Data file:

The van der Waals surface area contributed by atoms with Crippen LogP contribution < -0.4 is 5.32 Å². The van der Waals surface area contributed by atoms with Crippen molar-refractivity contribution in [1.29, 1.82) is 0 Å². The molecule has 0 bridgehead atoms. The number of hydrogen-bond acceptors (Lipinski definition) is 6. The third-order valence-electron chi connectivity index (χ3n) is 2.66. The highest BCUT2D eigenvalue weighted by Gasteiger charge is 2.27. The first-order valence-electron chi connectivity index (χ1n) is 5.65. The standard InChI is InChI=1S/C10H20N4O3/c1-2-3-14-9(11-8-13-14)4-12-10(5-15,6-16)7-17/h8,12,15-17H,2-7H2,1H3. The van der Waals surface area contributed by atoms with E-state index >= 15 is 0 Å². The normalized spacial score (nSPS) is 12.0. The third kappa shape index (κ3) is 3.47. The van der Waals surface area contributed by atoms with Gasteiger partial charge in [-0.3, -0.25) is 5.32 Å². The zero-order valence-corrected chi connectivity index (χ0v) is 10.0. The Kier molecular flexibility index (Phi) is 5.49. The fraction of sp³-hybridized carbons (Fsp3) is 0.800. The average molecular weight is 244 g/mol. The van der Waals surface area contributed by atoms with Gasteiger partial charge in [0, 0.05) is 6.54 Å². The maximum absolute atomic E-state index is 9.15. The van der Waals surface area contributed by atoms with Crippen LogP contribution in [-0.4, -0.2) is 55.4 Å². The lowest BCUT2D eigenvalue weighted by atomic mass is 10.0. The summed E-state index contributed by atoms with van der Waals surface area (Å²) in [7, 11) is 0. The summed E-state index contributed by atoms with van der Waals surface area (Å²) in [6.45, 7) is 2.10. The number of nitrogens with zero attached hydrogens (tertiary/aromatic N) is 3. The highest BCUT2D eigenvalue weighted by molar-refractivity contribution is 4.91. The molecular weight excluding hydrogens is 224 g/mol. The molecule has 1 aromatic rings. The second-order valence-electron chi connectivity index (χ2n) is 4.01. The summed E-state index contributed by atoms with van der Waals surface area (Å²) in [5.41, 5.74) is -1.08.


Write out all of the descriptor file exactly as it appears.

The van der Waals surface area contributed by atoms with Crippen LogP contribution < -0.4 is 5.32 Å². The van der Waals surface area contributed by atoms with Crippen molar-refractivity contribution in [1.29, 1.82) is 0 Å². The molecule has 0 bridgehead atoms. The number of hydrogen-bond acceptors (Lipinski definition) is 6. The third-order valence-electron chi connectivity index (χ3n) is 2.66. The highest BCUT2D eigenvalue weighted by Gasteiger charge is 2.27. The first-order valence-electron chi connectivity index (χ1n) is 5.65. The standard InChI is InChI=1S/C10H20N4O3/c1-2-3-14-9(11-8-13-14)4-12-10(5-15,6-16)7-17/h8,12,15-17H,2-7H2,1H3. The van der Waals surface area contributed by atoms with E-state index >= 15 is 0 Å². The normalized spacial score (nSPS) is 12.0. The third kappa shape index (κ3) is 3.47. The van der Waals surface area contributed by atoms with Gasteiger partial charge in [-0.3, -0.25) is 5.32 Å². The zero-order valence-corrected chi connectivity index (χ0v) is 10.0. The Kier molecular flexibility index (Phi) is 5.49. The fraction of sp³-hybridized carbons (Fsp3) is 0.800. The average molecular weight is 244 g/mol. The van der Waals surface area contributed by atoms with Gasteiger partial charge in [0, 0.05) is 6.54 Å². The maximum absolute atomic E-state index is 9.15. The van der Waals surface area contributed by atoms with Crippen LogP contribution in [-0.4, -0.2) is 55.4 Å². The lowest BCUT2D eigenvalue weighted by atomic mass is 10.0. The summed E-state index contributed by atoms with van der Waals surface area (Å²) in [7, 11) is 0. The summed E-state index contributed by atoms with van der Waals surface area (Å²) in [6.45, 7) is 2.10. The number of nitrogens with zero attached hydrogens (tertiary/aromatic N) is 3. The highest BCUT2D eigenvalue weighted by molar-refractivity contribution is 4.91. The molecular weight excluding hydrogens is 224 g/mol. The molecule has 1 aromatic rings. The second-order valence-electron chi connectivity index (χ2n) is 4.01. The summed E-state index contributed by atoms with van der Waals surface area (Å²) in [5.41, 5.74) is -1.08.